Amazon made news recently when details of its proposed emotion-sensing wearable device came to light. Interestingly, the device is being developed by the Alexa team who is using voice-recognition technology to detect the emotional state of the consumer. This is not the first-time voice-recognition is being used to diagnose a medical condition. Studies have established the use of voice in detecting early stages of Parkinson’s disease and it is logical for the same technologies to be used to detect and treat a range of conditions.
Voice is potentially the next wave in the UI and technology platform shift, after the web and mobile waves, in the past two decades. Indeed, voice may be the next battleground for big tech firms as consumers increasingly use one of the dominant voice interfaces to access information, much like how Google’s text-based search engines dominated the consumer’s attention for years. Amazon, with reportedly over 10,000 associates on its Alexa team, is not alone in turning voice-recognition technology towards solving healthcare problems. Besides Amazon, Google (Google Assistant), Apple (Siri), and Microsoft (Cortana) are also investing billions in voice-based personal assistants to gain a dominant position in the market (or at least not be left behind).
However, consumer-grade voice-recognition services such as asking for a restaurant recommendation does not translate to deployment of the technology in a healthcare context. Healthcare is bound by HIPAA data privacy rules which govern what information can be shared, with whom, and how. Amazon recently released a set of Alexa “skills” that transmit and receive protected health information and is running pilots with a handful of health systems. While many of the skills are relatively mundane services, such as status updates for prescription refills,these pilot projects set up a test bed for secure communication for a range of complex care management protocols down the road.
Dwight Raum, CTO of Johns Hopkins Medicine, says that voice is the future in healthcare delivery, and believes that “Voice is the most obvious next step of user interface that is going to radically change the way we interact with technology.” Let us look at a few scenarios of how this can play out in healthcare:
Access to healthcare services
We are fast approaching a time when consumers will want their healthcare delivered at a time, place, and manner of their choosing (in some cases, even before they realize they need it, if AI algorithms have their way). North Carolina based Atrium Health’s Alexa pilot is using voice recognition to help customers identify a nearby urgent care center and get a same day appointment. This will significantly improve access and drive consumer satisfaction, not to mention the bottom-line impact from increased revenues for the health system.
There have been ample studies about how the advent of electronic health record (EHR) systems and technology in general have increased the workload for physicians and other caregivers. We are at a point where the role of the next wave of technologies is expected to reduce the burden of caregivers, and voice fits neatly into the picture. John Kravitz, CIO of Geisinger Health System, believes that “it is one of those areas where, in our hospital setting, we want to have the ability and hopefully take some of the stress off our nurses, where a patient can speak to an Alexa or Google Home type voice- enabled device. Nurses should and be able to interact with the devices and hopefully be able to serve our customer population more effectively.”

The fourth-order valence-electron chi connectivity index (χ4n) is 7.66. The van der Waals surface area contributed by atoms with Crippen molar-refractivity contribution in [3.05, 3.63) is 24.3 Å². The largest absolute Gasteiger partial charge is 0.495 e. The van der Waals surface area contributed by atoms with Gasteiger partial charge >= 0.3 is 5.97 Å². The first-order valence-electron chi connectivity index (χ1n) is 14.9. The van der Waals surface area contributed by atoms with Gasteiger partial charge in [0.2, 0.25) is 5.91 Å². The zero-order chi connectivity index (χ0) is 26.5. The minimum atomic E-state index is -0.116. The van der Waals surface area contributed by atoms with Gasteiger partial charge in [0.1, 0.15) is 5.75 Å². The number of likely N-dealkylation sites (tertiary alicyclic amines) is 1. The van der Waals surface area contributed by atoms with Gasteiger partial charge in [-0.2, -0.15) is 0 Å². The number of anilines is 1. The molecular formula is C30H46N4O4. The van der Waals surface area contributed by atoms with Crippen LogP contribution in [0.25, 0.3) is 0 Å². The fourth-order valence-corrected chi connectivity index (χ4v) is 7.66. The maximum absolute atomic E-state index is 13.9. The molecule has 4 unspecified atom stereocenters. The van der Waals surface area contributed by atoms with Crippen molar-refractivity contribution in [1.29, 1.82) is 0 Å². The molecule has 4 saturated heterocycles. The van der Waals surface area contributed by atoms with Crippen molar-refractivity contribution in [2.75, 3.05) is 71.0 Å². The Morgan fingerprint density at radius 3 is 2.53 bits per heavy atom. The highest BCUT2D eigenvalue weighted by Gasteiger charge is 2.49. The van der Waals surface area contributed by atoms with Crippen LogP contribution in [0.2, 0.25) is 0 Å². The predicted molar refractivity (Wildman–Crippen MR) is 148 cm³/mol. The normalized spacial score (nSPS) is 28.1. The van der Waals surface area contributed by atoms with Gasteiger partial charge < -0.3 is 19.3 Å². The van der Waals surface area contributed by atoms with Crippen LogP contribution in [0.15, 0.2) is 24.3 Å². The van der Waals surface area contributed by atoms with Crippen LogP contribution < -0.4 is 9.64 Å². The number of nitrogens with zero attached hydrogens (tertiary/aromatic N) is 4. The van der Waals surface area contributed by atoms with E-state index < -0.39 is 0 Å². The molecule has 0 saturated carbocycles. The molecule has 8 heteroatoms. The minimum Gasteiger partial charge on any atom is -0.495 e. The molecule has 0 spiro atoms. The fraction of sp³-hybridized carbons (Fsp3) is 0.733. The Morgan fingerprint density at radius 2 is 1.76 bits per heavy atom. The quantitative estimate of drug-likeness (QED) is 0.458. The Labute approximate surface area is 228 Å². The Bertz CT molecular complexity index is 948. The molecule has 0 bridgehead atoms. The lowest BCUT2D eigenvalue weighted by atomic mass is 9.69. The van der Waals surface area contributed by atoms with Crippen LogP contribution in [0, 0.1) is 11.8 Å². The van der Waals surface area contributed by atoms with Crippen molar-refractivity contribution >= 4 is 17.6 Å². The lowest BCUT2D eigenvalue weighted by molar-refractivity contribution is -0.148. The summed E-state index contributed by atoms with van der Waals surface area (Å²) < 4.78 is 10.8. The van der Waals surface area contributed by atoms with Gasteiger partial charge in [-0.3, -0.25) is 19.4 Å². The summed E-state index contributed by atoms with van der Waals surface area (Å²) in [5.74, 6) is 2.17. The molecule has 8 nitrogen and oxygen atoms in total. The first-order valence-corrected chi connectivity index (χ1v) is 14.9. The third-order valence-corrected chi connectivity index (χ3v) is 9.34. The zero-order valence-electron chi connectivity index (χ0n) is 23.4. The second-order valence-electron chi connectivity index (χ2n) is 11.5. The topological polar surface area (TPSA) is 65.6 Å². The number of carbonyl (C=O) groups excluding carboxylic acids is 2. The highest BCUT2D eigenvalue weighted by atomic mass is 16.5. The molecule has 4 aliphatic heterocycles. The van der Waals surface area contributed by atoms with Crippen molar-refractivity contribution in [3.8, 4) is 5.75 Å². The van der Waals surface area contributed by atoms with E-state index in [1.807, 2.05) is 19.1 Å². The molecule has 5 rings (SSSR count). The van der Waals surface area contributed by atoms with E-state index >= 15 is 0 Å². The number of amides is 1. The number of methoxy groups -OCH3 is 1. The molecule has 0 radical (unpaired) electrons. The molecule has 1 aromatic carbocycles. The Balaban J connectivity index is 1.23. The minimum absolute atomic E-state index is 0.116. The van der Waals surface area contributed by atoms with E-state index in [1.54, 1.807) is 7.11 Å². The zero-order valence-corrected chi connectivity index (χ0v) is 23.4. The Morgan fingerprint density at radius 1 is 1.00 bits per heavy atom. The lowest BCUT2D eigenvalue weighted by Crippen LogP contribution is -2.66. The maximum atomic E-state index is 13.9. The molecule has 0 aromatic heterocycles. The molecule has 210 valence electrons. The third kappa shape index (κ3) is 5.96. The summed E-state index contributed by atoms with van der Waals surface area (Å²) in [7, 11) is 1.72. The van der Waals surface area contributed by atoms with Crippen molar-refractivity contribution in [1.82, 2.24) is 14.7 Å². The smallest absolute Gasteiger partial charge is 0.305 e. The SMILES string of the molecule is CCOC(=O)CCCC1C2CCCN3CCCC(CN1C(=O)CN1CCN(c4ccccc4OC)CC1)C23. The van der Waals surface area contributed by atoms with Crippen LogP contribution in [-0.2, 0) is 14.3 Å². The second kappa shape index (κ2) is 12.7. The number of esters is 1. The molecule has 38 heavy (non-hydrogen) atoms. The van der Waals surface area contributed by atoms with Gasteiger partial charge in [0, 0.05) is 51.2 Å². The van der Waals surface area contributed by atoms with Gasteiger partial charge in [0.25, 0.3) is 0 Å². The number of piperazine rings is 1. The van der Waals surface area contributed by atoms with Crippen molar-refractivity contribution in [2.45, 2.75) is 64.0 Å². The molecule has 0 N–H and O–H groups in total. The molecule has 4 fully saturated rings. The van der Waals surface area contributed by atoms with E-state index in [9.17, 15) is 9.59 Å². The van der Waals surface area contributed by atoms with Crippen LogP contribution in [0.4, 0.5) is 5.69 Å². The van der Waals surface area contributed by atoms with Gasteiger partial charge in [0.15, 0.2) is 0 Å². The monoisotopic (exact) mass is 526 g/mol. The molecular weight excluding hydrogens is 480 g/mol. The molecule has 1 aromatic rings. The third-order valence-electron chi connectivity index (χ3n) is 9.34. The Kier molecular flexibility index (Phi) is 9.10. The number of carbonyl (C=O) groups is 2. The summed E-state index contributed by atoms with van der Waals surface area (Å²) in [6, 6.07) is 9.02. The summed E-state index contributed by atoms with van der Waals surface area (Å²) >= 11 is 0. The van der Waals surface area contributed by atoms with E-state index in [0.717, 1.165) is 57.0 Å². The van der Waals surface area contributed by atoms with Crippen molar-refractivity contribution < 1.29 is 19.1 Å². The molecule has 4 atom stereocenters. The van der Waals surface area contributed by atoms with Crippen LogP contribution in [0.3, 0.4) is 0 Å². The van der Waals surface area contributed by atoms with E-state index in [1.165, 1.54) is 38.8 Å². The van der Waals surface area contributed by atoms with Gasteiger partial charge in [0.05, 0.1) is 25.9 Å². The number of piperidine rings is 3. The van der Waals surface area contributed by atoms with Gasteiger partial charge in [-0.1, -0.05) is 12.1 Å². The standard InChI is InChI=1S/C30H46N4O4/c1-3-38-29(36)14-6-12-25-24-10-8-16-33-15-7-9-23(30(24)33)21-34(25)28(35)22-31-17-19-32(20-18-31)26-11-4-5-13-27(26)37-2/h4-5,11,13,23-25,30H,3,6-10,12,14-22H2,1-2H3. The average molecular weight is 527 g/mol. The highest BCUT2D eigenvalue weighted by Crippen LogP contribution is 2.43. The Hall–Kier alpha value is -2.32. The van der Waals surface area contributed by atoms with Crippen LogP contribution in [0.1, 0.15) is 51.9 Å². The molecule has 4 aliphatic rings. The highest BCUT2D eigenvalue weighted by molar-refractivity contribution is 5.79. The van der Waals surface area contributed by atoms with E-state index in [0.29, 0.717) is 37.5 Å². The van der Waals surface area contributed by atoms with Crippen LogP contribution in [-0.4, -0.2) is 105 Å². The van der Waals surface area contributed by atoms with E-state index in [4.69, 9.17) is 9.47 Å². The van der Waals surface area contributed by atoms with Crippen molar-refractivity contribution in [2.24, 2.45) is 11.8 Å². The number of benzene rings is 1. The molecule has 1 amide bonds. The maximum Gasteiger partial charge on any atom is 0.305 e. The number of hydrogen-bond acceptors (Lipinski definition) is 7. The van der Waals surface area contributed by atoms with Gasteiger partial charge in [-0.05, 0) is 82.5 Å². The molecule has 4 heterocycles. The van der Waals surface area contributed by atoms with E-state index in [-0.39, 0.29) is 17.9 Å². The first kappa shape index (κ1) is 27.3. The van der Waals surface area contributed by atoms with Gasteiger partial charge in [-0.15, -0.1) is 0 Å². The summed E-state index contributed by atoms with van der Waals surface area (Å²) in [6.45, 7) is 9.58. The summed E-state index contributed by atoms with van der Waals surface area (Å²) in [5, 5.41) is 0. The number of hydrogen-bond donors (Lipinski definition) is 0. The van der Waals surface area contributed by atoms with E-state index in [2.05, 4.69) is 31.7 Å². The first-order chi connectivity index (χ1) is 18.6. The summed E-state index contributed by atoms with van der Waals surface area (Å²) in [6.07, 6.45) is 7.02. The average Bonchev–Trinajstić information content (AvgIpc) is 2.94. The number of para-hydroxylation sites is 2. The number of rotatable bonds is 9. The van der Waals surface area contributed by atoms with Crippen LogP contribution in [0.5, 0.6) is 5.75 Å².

Delivering superior experiences is one of the primary goals of any digital transformation program. As we enter the era of zero-UI technology where a touchscreen is replaced by a natural language interface such as voice, technology starts to become less front and center and dissolves more into the background of our everyday experience. The Alexa skills described earlier will achieve that in the near term for a range of simple tasks. However, over time the software will significantly improve customer experiences. As the voice-recognition software becomes more sophisticated, with the help of AI and machine learning, it will adjust to accents and a broader range of terminologies. The latter aspect becomes critical in a medical context as clinical terminology is progressively built into the lexicon of the interface.
If there is a major roadblock to increase the use of voice-enabled services, it would be concerns around privacy, especially if the data on voice-based interactions is stored in a cloud by one of the big tech firms. Concerns about Amazon’s Alexa “snooping” on consumers is also likely to give pause to efforts to expand on the use of the technology in general until sufficient privacy safeguards are established. Over time these concerns will be addressed, much as concerns about patient data storage in cloud infrastructure is no longer an issue today. However, the key is that voice is already a part of consumers’ lives for a variety of other services, such as banking and retailing.
If there is one thing to say about the future of voice-enabled services in healthcare, it is this: you ain’t heard nothin’ yet.